Month: February 2012

Photographing the Galápagos Webinar

The flora and fauna of the Galápagos Islands are a photographer’s dream to shoot.  Add to that the variety of some of the most amazing wildlife on the planet and these islands become one of the best places to explore and photograph.  Take a journey through your computer where the models have no fear of the lens.

Natural Habitat is hosting a free webinar tomorrow, March 1, 11:00 am PST.  Eric Rock, expert photographer and naturalist, will lead the webinar and showcase unique approaches to capturing great shots on their photo-focused adventure.  Register here.

Packing Tips From An Ultrahiker

When it comes to hiking lighter, we get our advice from the guy so serious about going fast and light that he uses a catfood can for a cooking stove—the master himself, Andrew Skurka.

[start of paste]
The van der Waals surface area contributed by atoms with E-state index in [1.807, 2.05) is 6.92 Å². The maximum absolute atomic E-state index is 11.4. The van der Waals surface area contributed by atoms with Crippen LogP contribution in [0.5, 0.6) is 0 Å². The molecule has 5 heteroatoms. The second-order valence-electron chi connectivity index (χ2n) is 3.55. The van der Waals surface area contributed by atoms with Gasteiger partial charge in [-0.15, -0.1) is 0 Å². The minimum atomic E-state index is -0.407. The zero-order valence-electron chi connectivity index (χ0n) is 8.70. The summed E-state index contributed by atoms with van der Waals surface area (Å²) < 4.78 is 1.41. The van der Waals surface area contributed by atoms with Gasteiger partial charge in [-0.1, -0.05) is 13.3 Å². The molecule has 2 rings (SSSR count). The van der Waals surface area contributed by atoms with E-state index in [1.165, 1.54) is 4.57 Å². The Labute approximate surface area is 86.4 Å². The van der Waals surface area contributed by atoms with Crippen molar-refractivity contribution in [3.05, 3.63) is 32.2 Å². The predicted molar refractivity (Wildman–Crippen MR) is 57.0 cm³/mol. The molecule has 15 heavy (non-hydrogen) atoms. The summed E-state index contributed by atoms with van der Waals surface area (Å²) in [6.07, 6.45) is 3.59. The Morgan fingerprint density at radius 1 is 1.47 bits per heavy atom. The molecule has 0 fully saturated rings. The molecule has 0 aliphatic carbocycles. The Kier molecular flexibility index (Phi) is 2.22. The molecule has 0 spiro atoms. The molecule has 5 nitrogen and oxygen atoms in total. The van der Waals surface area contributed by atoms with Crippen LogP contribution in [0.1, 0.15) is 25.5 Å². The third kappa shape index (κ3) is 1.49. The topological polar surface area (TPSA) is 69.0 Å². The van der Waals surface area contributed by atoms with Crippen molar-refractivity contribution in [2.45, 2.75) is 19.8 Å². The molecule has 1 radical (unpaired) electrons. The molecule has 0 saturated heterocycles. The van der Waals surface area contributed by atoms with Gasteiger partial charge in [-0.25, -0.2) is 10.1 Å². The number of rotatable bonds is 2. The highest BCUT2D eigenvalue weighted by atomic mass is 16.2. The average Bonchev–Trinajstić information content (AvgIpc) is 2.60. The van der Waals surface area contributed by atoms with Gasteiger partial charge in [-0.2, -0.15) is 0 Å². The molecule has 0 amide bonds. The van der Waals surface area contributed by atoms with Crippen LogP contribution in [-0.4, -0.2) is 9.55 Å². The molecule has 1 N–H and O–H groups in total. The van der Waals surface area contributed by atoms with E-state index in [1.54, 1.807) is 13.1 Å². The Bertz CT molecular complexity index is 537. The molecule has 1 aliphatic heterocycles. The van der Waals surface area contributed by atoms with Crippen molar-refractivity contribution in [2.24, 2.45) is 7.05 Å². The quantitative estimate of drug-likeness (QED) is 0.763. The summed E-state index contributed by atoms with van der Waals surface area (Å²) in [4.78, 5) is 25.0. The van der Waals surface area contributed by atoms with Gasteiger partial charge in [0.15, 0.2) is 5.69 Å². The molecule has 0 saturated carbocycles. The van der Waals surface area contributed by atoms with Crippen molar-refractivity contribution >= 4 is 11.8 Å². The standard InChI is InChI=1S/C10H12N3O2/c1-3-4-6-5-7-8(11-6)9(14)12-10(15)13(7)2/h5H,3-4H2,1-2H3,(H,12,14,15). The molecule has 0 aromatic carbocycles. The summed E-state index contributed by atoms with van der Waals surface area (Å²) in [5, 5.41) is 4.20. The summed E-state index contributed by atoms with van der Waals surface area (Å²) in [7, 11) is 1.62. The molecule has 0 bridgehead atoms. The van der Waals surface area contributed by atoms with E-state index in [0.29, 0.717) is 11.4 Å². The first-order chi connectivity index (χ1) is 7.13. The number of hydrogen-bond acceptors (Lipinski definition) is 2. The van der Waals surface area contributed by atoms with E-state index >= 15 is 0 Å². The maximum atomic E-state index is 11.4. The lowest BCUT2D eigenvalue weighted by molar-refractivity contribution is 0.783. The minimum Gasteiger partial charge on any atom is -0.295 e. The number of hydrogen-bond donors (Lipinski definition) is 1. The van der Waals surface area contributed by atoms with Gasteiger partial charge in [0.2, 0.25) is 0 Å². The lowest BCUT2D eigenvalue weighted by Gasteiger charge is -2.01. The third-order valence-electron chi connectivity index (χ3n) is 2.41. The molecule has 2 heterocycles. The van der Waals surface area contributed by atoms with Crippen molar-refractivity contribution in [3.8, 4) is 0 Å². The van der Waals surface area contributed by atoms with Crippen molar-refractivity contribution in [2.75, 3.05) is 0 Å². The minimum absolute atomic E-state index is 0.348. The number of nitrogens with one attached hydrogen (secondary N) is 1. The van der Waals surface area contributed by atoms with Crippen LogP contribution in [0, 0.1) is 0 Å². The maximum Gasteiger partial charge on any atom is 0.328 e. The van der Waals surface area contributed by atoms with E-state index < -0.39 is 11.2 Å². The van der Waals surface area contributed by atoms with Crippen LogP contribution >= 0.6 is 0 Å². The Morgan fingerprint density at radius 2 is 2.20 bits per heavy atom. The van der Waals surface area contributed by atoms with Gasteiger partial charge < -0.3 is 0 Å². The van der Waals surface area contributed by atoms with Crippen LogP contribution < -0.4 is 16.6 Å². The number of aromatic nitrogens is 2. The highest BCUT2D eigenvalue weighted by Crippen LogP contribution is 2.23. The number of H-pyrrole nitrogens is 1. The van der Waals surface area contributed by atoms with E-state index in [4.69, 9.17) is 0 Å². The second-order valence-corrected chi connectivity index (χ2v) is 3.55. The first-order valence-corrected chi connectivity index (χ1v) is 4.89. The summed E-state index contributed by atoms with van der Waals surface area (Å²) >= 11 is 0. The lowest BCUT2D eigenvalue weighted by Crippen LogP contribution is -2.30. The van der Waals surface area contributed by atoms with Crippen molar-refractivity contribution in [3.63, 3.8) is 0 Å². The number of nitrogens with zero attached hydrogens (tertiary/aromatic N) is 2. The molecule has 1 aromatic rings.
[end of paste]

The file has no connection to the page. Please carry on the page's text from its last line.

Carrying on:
Is packing too much into your backpack weighing you down?  National Geographic shares nine skills from seasoned hiker, Andrew Skurka, to help lighten your load.  Need more tips?  Then check out The Ultimate Hiker’s Gear Guide.

Go light!

Less Permits = Less Crowds on Half Dome

In the last decade, Half Dome in Yosemite National Park had become insanely crowded as visitors waited their turn to shimmy up the cables .  The only thing missing, it seemed, was a Starbucks on the top.  As you can see with the line above, the crowding was extremely dangerous.  There’s no protection up there and a slip could mean several people been torn off for a free eTicket to the Valley floor.  So, to curb the numbers, hikers now need a permit to climb.   We mentioned last year those permits were selling like hot cakes.